Big, good, and mostly expected news: Federal district court judge Joseph L. Tauro ruled tonight, in two separate cases (Commonwealth of Massachusetts v. HHS and Gill v. OPM), that section 3 of DOMA is unconstitutional. It’s late, and I’ve just slogged through all 75 pages of the decisions, but there are a couple of things that really jumped out at me.
First, I was reminded that these cases were brilliantly targeted at the weaker part of DOMA. Section 3 reads:
In determining the meaning of any Act of Congress, or of any ruling, regulation, or interpretation of the various administrative bureaus and agencies of the United States, the word “marriage” means only a legal union between one man and one woman as husband and wife, and the word “spouse” refers only to a person of the opposite sex who is a husband or wife.
In other words, DOMA takes the step — the historically unprecedented step — of creating a federal definition of marriage, which it then superimposes on the states’ own definitions, effectively limiting their legal and social effect. The two cases were brought by (1) the Commonwealth of Massachusetts itself; and (2) several legally married, same-sex couples living in Massachusetts. Their constitutional claims were quite different, but (as I’m about to show), connected in one vital respect.
Let’s start with the couples. Their claim is simple, elegant, and really irrefutable: Granting federal benefits and other rights to some married couples, but not to others, is about as clear and indefensible an exercise in the denial of equal protection as can be imagined. In Massachusetts, both opposite- and same-sex couples can marry, but the straight ones get the goodies and the gay ones don’t.
The judge didn’t find any need to apply any kind of heightened scrutiny to the case, because he found that the law didn’t even have a rational basis. In a case that repeatedly cited Romer v. Evans, the court ran through the purported congressional justifications for DOMA in record time (in part because the Obama defense team had abandoned them): encouraging procreation and child-rearing in the optimal setting, and conserving scarce resources. The other justification, which amounted to little more than “we must avoid the apocalypse” (“traditional notions of morality”) was brushed aside as insufficient to ground legislation, per both Romer and Lawrence v. Texas.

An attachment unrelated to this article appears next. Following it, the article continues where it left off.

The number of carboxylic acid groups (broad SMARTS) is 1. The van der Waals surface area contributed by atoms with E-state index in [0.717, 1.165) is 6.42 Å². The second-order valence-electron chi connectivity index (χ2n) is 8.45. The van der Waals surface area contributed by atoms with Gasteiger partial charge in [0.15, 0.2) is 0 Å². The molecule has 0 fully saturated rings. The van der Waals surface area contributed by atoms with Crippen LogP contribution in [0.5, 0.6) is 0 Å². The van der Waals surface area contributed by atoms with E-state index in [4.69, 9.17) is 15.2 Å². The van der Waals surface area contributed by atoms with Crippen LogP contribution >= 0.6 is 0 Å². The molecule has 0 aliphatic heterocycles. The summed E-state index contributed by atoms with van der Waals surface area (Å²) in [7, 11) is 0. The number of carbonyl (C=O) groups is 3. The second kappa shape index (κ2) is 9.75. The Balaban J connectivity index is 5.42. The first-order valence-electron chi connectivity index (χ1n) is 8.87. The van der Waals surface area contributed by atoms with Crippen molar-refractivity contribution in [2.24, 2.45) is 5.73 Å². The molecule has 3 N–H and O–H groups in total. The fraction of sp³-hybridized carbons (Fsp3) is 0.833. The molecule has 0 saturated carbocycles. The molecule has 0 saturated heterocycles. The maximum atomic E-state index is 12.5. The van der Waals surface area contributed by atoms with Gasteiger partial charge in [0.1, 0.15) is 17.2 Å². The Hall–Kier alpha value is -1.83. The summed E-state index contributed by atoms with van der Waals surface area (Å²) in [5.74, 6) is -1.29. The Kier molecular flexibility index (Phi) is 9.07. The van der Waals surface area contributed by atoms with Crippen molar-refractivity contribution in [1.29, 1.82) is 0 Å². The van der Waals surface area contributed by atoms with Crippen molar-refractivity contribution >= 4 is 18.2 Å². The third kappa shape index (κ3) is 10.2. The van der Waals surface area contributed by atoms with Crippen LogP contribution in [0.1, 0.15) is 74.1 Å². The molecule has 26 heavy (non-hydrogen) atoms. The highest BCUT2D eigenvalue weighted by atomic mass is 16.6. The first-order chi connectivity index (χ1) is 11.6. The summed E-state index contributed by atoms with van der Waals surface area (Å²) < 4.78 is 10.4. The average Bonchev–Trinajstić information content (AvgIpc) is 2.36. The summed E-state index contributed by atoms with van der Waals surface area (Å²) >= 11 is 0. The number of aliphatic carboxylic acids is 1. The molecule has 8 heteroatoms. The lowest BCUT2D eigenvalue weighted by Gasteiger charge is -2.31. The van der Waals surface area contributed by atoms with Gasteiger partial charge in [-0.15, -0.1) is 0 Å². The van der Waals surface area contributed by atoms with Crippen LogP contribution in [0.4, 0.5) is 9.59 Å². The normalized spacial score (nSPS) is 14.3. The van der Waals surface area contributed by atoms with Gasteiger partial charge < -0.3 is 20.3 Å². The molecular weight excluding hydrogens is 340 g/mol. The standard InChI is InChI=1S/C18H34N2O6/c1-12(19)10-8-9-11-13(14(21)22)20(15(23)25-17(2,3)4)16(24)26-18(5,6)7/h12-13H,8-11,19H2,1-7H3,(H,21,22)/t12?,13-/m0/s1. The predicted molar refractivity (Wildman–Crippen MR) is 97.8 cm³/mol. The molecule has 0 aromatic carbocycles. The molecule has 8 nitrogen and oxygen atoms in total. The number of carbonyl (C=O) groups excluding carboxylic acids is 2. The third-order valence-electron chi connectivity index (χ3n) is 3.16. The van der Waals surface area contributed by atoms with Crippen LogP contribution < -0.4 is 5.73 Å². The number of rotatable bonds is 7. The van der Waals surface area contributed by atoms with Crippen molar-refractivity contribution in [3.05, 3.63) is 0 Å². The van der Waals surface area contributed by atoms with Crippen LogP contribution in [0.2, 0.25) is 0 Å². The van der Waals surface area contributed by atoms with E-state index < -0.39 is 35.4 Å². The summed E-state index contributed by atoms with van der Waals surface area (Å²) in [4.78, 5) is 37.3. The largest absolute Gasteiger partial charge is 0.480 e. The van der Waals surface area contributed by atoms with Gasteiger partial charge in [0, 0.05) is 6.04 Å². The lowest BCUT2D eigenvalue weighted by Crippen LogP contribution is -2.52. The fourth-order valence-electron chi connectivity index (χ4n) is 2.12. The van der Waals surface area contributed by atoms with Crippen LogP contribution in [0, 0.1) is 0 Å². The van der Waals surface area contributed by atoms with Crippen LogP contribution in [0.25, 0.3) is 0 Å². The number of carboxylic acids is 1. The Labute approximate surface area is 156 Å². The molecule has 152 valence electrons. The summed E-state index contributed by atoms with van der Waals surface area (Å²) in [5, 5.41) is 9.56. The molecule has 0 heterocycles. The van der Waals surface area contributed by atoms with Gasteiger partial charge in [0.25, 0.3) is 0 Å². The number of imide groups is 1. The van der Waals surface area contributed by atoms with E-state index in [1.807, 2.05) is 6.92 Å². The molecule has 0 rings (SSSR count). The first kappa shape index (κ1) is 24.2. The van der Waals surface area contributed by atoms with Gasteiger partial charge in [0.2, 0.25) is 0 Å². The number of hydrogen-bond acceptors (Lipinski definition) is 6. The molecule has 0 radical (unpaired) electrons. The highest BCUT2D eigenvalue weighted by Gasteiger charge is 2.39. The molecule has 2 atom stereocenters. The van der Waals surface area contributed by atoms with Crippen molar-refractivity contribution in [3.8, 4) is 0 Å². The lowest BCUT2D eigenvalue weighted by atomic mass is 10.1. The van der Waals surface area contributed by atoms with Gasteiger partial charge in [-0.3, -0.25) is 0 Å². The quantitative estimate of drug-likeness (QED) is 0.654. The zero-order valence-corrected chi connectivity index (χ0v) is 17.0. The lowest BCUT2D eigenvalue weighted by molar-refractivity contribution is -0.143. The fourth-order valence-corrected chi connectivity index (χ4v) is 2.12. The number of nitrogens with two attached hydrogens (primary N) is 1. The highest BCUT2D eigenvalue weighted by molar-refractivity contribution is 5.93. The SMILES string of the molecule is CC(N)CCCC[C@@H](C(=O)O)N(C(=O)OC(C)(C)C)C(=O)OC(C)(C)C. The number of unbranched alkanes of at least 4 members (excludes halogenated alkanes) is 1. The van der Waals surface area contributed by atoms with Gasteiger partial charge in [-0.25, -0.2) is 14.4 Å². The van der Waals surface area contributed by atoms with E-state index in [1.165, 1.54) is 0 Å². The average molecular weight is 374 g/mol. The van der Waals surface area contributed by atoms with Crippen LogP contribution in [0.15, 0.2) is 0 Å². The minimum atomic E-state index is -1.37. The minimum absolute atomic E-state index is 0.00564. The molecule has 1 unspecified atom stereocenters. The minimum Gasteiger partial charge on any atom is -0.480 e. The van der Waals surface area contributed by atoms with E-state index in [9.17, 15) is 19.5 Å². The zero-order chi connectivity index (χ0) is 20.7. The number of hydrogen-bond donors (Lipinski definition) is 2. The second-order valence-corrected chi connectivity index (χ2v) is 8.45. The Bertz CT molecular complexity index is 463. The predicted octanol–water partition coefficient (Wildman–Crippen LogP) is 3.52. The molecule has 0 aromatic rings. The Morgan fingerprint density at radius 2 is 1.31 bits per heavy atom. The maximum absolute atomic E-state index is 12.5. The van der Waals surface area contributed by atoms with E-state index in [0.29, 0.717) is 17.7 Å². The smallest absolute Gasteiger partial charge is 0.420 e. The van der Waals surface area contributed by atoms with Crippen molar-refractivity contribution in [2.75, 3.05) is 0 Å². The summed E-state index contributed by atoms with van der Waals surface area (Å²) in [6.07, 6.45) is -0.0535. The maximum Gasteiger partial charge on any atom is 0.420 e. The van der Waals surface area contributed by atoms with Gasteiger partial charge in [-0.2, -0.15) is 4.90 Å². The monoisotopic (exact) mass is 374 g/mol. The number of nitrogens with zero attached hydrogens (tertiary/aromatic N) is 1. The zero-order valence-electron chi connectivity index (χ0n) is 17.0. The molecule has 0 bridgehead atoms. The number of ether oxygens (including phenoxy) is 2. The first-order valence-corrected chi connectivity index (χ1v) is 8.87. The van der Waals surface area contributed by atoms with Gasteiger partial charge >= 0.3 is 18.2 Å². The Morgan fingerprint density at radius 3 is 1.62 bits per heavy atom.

The one new justification that the government raised was protection of the status quo. The court demolished — I mean, demolished — this argument, noting that the “status quo” had been for the feds to recognize states’ definitions of marriage, so that DOMA radically changed that status. And the practice of recognizing, and deferring to, local law on marriage, had been unaltered throughout our history, even in especially contentious cases such as interracial marriage. That practice, in turn, was grounded in the long-standing recognition that marriage and family law is one of the most fundamentally state law issues of all.
In short, the court stated what everyone knows: DOMA was a panicked, hastily crafted law designed to shut down the marriage equality movement before it took hold. Rationality and deference to (what Congress considered) bad state law had no place in the discussion. If equal protection under the law means anything, it’s that laws fencing out classes of people need at least a plausible justification. This provision of DOMA has none.